the fluid remaining when the fat is removed by churning cream into butter. It was formerly used as a beverage, but today it is mostly condensed or dried for use in the baking and frozen desserts industry. It has been replaced as a beverage by cultured buttermilk, which is prepared from skim or low-fat milk by fermentation with bacteria that produces lactic acid. The resulting product is thicker than traditional buttermilk but is similar to it in other respects.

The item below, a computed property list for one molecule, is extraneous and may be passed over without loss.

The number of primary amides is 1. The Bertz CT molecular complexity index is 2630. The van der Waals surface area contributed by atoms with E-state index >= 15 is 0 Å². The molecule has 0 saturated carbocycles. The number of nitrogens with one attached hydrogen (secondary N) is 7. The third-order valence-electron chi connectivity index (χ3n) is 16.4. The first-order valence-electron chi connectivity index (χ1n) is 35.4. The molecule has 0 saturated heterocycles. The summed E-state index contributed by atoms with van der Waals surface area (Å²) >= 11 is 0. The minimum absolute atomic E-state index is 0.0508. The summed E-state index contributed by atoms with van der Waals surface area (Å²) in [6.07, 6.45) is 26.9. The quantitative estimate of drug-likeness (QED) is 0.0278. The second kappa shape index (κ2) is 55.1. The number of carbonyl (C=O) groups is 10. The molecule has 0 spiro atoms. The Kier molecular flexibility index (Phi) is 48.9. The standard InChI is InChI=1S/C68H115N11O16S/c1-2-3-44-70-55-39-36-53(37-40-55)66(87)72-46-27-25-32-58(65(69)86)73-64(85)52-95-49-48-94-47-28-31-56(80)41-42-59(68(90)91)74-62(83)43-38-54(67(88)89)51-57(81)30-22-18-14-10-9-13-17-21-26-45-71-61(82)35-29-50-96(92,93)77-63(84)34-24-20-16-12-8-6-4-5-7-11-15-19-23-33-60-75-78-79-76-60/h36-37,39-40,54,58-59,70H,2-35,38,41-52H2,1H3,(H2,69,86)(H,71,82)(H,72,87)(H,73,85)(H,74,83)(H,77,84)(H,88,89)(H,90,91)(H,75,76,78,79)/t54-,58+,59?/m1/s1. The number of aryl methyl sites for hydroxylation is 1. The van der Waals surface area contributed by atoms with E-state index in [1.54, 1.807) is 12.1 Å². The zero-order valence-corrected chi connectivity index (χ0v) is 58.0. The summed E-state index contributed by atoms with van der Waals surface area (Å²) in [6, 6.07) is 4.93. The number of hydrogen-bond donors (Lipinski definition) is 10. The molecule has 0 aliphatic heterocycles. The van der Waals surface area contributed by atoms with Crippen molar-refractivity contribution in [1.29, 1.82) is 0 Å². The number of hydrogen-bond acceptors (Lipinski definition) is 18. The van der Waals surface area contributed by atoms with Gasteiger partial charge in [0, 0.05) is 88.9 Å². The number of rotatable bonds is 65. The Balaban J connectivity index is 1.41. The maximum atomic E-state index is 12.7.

Learn more about buttermilk with a free trial on Britannica.com.